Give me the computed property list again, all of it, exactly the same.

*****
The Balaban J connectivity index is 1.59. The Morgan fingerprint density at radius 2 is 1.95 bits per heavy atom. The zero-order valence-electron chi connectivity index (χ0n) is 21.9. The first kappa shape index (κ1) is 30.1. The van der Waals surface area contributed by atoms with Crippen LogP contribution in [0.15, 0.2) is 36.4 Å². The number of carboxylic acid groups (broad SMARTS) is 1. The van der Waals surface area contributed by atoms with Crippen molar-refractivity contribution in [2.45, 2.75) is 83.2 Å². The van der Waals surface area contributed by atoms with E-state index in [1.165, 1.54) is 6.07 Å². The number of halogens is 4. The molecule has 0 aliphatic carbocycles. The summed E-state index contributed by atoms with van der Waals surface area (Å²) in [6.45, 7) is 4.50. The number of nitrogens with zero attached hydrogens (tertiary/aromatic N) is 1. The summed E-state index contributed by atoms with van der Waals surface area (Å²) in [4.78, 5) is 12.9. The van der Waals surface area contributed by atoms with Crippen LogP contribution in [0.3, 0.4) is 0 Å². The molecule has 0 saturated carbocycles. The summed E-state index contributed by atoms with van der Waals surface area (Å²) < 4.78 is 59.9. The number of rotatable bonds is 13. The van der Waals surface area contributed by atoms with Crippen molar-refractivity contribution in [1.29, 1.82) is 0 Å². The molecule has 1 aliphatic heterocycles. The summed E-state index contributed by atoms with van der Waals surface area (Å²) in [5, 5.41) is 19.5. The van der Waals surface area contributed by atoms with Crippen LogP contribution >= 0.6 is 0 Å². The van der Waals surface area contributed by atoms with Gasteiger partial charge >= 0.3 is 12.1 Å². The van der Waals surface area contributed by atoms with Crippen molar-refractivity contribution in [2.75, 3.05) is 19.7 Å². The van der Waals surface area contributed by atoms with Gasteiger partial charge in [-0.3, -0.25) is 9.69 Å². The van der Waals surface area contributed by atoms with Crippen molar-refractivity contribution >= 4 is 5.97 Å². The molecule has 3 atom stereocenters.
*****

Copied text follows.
The Balaban J connectivity index is 1.59. The Morgan fingerprint density at radius 2 is 1.95 bits per heavy atom. The zero-order valence-electron chi connectivity index (χ0n) is 21.9. The first kappa shape index (κ1) is 30.1. The van der Waals surface area contributed by atoms with Crippen LogP contribution in [0.15, 0.2) is 36.4 Å². The number of carboxylic acid groups (broad SMARTS) is 1. The van der Waals surface area contributed by atoms with Crippen molar-refractivity contribution in [2.45, 2.75) is 83.2 Å². The van der Waals surface area contributed by atoms with E-state index in [1.165, 1.54) is 6.07 Å². The number of halogens is 4. The molecule has 0 aliphatic carbocycles. The summed E-state index contributed by atoms with van der Waals surface area (Å²) in [6.45, 7) is 4.50. The number of nitrogens with zero attached hydrogens (tertiary/aromatic N) is 1. The summed E-state index contributed by atoms with van der Waals surface area (Å²) in [4.78, 5) is 12.9. The van der Waals surface area contributed by atoms with Crippen LogP contribution in [0.3, 0.4) is 0 Å². The molecule has 0 saturated carbocycles. The summed E-state index contributed by atoms with van der Waals surface area (Å²) < 4.78 is 59.9. The number of rotatable bonds is 13. The van der Waals surface area contributed by atoms with Crippen molar-refractivity contribution in [1.29, 1.82) is 0 Å². The molecule has 1 aliphatic heterocycles. The summed E-state index contributed by atoms with van der Waals surface area (Å²) in [5, 5.41) is 19.5. The van der Waals surface area contributed by atoms with Crippen LogP contribution >= 0.6 is 0 Å². The van der Waals surface area contributed by atoms with Gasteiger partial charge >= 0.3 is 12.1 Å². The van der Waals surface area contributed by atoms with Crippen molar-refractivity contribution in [2.75, 3.05) is 19.7 Å². The van der Waals surface area contributed by atoms with Gasteiger partial charge in [-0.3, -0.25) is 9.69 Å². The van der Waals surface area contributed by atoms with Crippen molar-refractivity contribution >= 4 is 5.97 Å². The molecule has 3 atom stereocenters.